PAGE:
Absurd propaganda postcards warning men about the dangers of women’s rights, early 1900s | Cultural Geography | Scoop.it

"Here’s a collection of totally ridiculous vintage postcards and posters dated from around 1900 to 1914 warning men of the dangers associated with the suffragette movement and of allowing women to think for themselves. I think my favorite is the postcard where the woman is pinching the man’s ear and forcing him to clean the home. The nerve of her to request such a thing!"


Via Seth Dixon
more...
No comment yet.
Rescooped by Anna Hoppe from Geography Education
Scoop.it!

Why Italy’s 'Fertility Day' is backfiring

Why Italy’s 'Fertility Day' is backfiring | Cultural Geography | Scoop.it

"Facing a low fertility rate (1.4), Italy is holding its first 'Fertility Day' on Sept. 22, which will emphasize 'the beauty of motherhood and fatherhood' and host roundtable discussions on fertility and reproductive health. That may seem inoffensive, but the country’s health department is trying to raise awareness with an ad campaign that’s striking many as misguided and, worse, sexist and alarmist."


Via Seth Dixon
more...
Seth Dixon's curator insight, September 2, 8:47 AM

This pro-natalist campaign designed by the health ministry has received near universal criticism (in an attempt to see other perspectives, I searched for a more positive or even neutral article on the topic and came up empty-handed).  Italy's Prime Minister openly scoffed at the premise of the campaign, and many pundits argue that it shames and pressures women into thinking about personal choices of childbearing as if they were communal responsibilities.  Unlike the infamous 'Do it For Denmark' advertisements that were filled with playful innuendos, or Singapore's 'Maybe Baby' which highlights the joys of parenthood, this one has more overtones of duty and plays on fear more than those other pro-natalist campaigns.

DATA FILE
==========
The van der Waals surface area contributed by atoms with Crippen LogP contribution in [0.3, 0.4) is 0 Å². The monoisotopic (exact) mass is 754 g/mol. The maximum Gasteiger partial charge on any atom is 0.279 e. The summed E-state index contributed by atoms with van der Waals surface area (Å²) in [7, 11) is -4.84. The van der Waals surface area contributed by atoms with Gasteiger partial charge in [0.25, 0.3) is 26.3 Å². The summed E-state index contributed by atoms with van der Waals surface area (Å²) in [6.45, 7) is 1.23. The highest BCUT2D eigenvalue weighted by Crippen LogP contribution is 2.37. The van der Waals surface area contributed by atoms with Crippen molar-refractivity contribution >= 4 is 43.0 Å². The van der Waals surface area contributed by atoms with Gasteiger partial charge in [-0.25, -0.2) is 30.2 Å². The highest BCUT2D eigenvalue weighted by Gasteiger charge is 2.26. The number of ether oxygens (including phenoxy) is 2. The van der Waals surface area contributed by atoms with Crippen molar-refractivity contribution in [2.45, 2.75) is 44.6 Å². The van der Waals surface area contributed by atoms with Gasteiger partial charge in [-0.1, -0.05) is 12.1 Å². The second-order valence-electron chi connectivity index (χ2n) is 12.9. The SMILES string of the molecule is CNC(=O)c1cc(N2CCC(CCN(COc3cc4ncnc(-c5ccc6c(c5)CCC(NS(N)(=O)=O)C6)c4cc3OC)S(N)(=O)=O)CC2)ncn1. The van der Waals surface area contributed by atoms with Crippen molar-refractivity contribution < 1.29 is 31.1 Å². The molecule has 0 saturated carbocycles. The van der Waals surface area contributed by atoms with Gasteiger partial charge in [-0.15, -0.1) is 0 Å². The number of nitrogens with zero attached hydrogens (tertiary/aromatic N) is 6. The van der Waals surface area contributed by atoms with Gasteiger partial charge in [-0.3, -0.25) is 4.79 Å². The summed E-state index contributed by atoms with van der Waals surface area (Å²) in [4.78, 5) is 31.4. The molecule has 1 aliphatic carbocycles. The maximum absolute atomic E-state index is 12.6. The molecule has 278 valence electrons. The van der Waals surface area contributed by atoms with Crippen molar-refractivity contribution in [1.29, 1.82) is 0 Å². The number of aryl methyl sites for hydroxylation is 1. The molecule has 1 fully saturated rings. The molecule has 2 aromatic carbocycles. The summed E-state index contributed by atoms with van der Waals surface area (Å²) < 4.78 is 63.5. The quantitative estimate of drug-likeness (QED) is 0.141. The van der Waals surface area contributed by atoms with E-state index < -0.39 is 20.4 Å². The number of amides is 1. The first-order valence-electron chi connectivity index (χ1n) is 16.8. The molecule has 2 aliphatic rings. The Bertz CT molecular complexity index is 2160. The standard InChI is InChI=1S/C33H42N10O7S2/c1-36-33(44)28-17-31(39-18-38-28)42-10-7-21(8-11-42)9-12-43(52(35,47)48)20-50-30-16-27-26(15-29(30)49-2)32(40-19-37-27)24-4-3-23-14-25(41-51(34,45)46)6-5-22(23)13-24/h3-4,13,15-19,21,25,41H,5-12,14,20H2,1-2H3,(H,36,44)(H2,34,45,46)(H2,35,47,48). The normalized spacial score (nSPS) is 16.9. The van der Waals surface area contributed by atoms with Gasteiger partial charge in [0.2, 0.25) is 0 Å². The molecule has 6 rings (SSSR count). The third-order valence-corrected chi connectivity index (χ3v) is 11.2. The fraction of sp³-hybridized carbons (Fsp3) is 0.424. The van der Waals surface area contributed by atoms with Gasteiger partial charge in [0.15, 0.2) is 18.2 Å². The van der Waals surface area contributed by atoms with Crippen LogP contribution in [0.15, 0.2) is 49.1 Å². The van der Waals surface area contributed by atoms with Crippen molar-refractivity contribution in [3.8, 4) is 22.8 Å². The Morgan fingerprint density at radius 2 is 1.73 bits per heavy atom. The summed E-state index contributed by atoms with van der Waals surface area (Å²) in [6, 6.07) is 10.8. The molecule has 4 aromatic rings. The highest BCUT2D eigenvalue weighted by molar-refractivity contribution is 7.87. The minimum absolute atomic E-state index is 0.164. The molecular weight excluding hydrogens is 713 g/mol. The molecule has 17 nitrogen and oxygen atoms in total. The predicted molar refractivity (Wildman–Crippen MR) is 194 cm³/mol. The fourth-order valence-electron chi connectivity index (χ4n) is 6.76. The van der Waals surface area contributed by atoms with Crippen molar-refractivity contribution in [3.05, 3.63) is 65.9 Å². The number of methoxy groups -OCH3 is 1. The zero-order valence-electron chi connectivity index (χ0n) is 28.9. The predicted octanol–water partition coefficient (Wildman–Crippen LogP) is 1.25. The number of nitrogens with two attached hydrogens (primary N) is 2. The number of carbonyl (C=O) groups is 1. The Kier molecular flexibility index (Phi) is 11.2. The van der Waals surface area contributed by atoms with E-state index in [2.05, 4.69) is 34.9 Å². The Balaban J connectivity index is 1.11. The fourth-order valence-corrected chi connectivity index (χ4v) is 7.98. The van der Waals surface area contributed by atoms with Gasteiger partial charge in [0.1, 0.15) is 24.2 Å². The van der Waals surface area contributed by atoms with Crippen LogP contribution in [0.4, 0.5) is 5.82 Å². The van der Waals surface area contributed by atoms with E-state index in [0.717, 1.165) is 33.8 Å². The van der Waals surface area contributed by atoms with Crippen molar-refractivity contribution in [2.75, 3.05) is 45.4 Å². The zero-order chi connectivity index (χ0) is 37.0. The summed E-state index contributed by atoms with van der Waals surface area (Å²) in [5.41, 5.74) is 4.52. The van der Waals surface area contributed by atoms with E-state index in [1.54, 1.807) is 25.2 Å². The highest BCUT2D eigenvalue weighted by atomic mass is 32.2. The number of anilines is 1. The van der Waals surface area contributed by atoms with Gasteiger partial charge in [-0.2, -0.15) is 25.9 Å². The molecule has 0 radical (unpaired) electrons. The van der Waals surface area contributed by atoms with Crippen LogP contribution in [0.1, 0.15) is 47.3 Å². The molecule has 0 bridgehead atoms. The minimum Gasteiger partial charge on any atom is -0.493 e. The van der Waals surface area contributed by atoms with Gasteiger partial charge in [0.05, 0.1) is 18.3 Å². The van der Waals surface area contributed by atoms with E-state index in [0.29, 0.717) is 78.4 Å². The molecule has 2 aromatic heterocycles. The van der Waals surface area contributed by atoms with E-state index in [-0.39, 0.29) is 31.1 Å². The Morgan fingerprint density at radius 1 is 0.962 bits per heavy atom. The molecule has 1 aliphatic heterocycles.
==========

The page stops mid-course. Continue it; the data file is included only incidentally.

Tags:  ItalyEurope, declining populations, population, demographic transition model, modelsunit 2 population. 

 

Lorraine Chaffer's curator insight, September 5, 7:28 AM
Preliminary - population
Rescooped by Anna Hoppe from Geography Education
Scoop.it!

Fertility Rates-Differences Within Countries

"An important aspect about country level data of fertility to keep in mind is that there can be considerable heterogeneity within countries, which are hidden in the mean fertility which were discussed in this entry. The mean Total Fertility Rate for India in 2010 was 2.8 (UN Data): But this average hides the fact that the fertility in many Southern Indian regions was below 1.5 (which is similar to the mean fertility in many European countries), while the fertility in Northern India was still higher than 5 children per woman (which is as high as the mean of the African countries with the highest fertility)."


Via Seth Dixon
more...
Seth Dixon's curator insight, August 23, 2:05 PM

This is a stunning example of uneven development and regional differences within countries.  Too often we discuss countries as if the situation inside the borders of one country is the same throughout it, even if the geographic contexts can be wildly different. 

 

Questions to Ponder: Why are the fertility rates in so different in northern and southern India?  How does this regional imbalance impact the country?  What are other examples of major differences within a country? 

 

Tags: regions, population, demographic transition model, declining populationmodelsunit 2 population, India, South Asia.